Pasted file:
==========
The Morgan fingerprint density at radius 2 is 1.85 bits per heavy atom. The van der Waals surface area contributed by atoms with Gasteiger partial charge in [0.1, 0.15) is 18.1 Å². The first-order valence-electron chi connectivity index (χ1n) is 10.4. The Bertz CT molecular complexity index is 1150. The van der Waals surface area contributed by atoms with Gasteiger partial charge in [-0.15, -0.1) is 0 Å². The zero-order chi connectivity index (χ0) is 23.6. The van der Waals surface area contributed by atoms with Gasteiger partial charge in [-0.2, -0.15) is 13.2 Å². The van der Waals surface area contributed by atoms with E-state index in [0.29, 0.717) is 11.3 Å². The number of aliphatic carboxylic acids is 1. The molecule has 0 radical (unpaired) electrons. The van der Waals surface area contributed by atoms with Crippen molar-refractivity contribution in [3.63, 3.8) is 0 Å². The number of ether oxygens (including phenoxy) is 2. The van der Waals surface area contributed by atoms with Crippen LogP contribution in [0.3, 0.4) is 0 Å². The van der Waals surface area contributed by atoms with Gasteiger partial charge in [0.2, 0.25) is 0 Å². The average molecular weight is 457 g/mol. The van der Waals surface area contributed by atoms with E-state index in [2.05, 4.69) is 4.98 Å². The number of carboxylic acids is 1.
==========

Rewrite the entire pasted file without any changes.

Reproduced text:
The Morgan fingerprint density at radius 2 is 1.85 bits per heavy atom. The van der Waals surface area contributed by atoms with Gasteiger partial charge in [0.1, 0.15) is 18.1 Å². The first-order valence-electron chi connectivity index (χ1n) is 10.4. The Bertz CT molecular complexity index is 1150. The van der Waals surface area contributed by atoms with Gasteiger partial charge in [-0.15, -0.1) is 0 Å². The zero-order chi connectivity index (χ0) is 23.6. The van der Waals surface area contributed by atoms with Gasteiger partial charge in [-0.2, -0.15) is 13.2 Å². The van der Waals surface area contributed by atoms with E-state index in [0.29, 0.717) is 11.3 Å². The number of aliphatic carboxylic acids is 1. The molecule has 0 radical (unpaired) electrons. The van der Waals surface area contributed by atoms with Crippen molar-refractivity contribution in [3.63, 3.8) is 0 Å². The number of ether oxygens (including phenoxy) is 2. The van der Waals surface area contributed by atoms with Crippen LogP contribution in [0.3, 0.4) is 0 Å². The van der Waals surface area contributed by atoms with Gasteiger partial charge in [0.2, 0.25) is 0 Å². The average molecular weight is 457 g/mol. The van der Waals surface area contributed by atoms with E-state index in [2.05, 4.69) is 4.98 Å². The number of carboxylic acids is 1.